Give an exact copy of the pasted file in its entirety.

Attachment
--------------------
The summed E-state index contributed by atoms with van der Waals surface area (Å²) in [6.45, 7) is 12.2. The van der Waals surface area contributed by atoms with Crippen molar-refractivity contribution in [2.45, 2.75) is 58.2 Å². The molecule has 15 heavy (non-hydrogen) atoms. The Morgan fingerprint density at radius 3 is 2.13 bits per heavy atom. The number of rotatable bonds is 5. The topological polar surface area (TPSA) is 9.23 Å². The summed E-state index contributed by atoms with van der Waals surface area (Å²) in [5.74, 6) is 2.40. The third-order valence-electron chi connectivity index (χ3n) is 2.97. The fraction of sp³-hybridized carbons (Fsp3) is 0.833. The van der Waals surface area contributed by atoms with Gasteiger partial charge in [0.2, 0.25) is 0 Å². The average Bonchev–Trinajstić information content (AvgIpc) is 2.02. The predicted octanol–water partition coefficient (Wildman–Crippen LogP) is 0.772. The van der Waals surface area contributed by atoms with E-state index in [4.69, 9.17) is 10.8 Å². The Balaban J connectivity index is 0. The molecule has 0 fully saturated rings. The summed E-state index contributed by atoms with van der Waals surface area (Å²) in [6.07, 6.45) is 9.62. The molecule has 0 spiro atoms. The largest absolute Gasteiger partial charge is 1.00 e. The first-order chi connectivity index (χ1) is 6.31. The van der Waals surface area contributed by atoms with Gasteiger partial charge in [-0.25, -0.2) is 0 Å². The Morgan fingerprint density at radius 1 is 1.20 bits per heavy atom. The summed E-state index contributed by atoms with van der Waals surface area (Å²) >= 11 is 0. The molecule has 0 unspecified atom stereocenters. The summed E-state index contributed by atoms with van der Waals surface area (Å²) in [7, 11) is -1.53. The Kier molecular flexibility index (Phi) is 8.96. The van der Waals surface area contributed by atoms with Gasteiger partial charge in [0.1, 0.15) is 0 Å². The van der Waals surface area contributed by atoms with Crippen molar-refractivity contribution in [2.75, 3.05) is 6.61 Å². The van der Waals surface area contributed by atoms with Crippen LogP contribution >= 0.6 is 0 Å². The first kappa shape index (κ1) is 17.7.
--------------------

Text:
The summed E-state index contributed by atoms with van der Waals surface area (Å²) in [6.45, 7) is 12.2. The van der Waals surface area contributed by atoms with Crippen molar-refractivity contribution in [2.45, 2.75) is 58.2 Å². The molecule has 15 heavy (non-hydrogen) atoms. The Morgan fingerprint density at radius 3 is 2.13 bits per heavy atom. The number of rotatable bonds is 5. The topological polar surface area (TPSA) is 9.23 Å². The summed E-state index contributed by atoms with van der Waals surface area (Å²) in [5.74, 6) is 2.40. The third-order valence-electron chi connectivity index (χ3n) is 2.97. The fraction of sp³-hybridized carbons (Fsp3) is 0.833. The van der Waals surface area contributed by atoms with Gasteiger partial charge in [0.2, 0.25) is 0 Å². The average Bonchev–Trinajstić information content (AvgIpc) is 2.02. The predicted octanol–water partition coefficient (Wildman–Crippen LogP) is 0.772. The van der Waals surface area contributed by atoms with E-state index in [4.69, 9.17) is 10.8 Å². The Balaban J connectivity index is 0. The molecule has 0 fully saturated rings. The summed E-state index contributed by atoms with van der Waals surface area (Å²) in [6.07, 6.45) is 9.62. The molecule has 0 spiro atoms. The largest absolute Gasteiger partial charge is 1.00 e. The first-order chi connectivity index (χ1) is 6.31. The van der Waals surface area contributed by atoms with Gasteiger partial charge in [-0.25, -0.2) is 0 Å². The Morgan fingerprint density at radius 1 is 1.20 bits per heavy atom. The summed E-state index contributed by atoms with van der Waals surface area (Å²) >= 11 is 0. The molecule has 0 unspecified atom stereocenters. The summed E-state index contributed by atoms with van der Waals surface area (Å²) in [7, 11) is -1.53. The Kier molecular flexibility index (Phi) is 8.96. The van der Waals surface area contributed by atoms with Gasteiger partial charge in [0.1, 0.15) is 0 Å². The van der Waals surface area contributed by atoms with Crippen molar-refractivity contribution in [2.75, 3.05) is 6.61 Å². The van der Waals surface area contributed by atoms with Crippen LogP contribution >= 0.6 is 0 Å². The first kappa shape index (κ1) is 17.7.